# PLL Concepts

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```					PLL Concepts

   The operation of a phase locked loop, PLL, is based around the idea of comparing the phase of
two signals. The phase difference between the two signals is then used to control the
frequency of a loop.

   To look at the concept of phase difference, take the example of two signals. Although the two
signals have the same frequency, when the peaks and troughs do not occur in the same place
there is said to be a phase difference between the two signals

   This phase difference is measured as angle between them.

   When two signals have different frequencies, the phase difference between them is always
varying. The reason for this is that the time for each cycle is different and accordingly they are
moving around the circle at different rates.

   It can be inferred from this that the meaning of two signals having exactly the same frequency is
that the phase difference between them is constant. If the phase difference is fixed it means
that one is lagging behind or leading the other signal by the same amount, i.e. they are on the
same frequency.

What is a PLL ?

   Basically , A Phase-Locked Loop (PLL) device is a closed-loop electronic circuit that controls an
oscillator so that it provides an output signal that maintains a constant phase angle with respect
to a reference input signal, which can range from a fraction of a Hz to many GHz.

   A PLL, consists of three basic elements:

   (1) Phase comparator or detector: This circuit (which can also be implemented using X-OR
gate) compares the phase of the input voltage with that of the VCO output voltage and
produces a low frequency voltage according to the phase difference between the two signals.

   (2) Loop filter: It removes any high frequency component from the output of the phase
comparator and provides a clean dc voltage which is applied to the control (tuning) input of
the VCO whose output frequency is proportional to the dc value. This promotes loop stability.

   3) Voltage controlled oscillator (VCO): This circuit block generates the output radio frequency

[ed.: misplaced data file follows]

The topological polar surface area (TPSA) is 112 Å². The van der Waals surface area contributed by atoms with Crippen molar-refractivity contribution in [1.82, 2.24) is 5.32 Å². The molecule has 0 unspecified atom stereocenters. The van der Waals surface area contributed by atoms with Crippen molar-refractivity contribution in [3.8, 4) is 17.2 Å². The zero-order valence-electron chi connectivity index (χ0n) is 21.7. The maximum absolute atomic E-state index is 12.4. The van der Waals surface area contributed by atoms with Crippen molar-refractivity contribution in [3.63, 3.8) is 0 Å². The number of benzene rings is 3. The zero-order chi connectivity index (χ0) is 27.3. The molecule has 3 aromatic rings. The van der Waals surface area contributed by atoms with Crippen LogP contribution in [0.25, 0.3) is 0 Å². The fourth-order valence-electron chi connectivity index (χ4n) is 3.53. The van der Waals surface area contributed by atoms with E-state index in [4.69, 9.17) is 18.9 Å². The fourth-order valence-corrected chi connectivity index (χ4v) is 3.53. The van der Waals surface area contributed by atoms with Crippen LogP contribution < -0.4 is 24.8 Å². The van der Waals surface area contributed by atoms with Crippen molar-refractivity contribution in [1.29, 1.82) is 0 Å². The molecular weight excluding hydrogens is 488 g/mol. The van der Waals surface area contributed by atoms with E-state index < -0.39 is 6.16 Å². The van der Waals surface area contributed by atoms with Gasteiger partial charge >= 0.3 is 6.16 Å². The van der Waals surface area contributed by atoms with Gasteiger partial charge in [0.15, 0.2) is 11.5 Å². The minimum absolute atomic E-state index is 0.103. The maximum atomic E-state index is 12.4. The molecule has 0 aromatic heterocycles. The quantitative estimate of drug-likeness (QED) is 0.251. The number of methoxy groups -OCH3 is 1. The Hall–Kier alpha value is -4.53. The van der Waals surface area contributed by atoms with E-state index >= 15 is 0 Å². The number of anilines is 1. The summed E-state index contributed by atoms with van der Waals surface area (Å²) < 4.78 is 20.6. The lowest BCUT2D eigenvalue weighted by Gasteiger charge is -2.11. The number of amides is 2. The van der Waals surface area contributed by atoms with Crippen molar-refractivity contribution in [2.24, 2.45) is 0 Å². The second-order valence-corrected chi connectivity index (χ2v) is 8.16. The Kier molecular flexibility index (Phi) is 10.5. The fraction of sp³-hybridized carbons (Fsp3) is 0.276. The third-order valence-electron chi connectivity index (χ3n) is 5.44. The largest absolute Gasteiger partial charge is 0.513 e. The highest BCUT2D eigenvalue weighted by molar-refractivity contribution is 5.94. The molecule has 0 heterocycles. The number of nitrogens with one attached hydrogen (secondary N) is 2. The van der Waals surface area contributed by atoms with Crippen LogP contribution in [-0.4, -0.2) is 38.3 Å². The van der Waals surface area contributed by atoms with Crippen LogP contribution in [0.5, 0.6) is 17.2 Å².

signal. Its frequency can be controlled and swung over the operational frequency band for the
loop.

   If the frequency of the input signal shifts slightly, the phase difference between the input signal
and the VCO output voltage will begin to increase with time.

   The VCO frequency is then adjusted by the control voltage continuously until it is equal to
the input frequency.
   PLL BLOCK DIAGRAM

PLL …. Operation

   The phase of the signals from the VCO and the incoming reference signal are compared and the
resulting difference is an error voltage.

   This error signal generated is actually noisy because it consists of an error term and a noise
term.

   The error signal then passes through a low pass filter which governs the properties of the loop
and removes any high frequency elements on the signal. After this process, the useful error
signal is applied to the control terminal of the VCO as its tuning voltage.

   The sense of the useful error voltage is that it tries to reduce the phase difference and hence
the frequency between the two signals while suppressing the effect of the noise as much as
possible

   Initially the loop will be out of lock, and the error voltage will pull the frequency of the VCO
towards that of the reference, until it cannot reduce the error any further and the loop is
locked.

   When the PLL is in lock , a steady state error voltage is produced. The fact that a steady error
voltage is present means that the phase difference between the reference signal and the VCO
is not changing. As the phase between these two signals is not changing means that the two
signals are exactly on the same frequency.

   Initially the loop will be out of lock, and the error voltage will pull the frequency of the VCO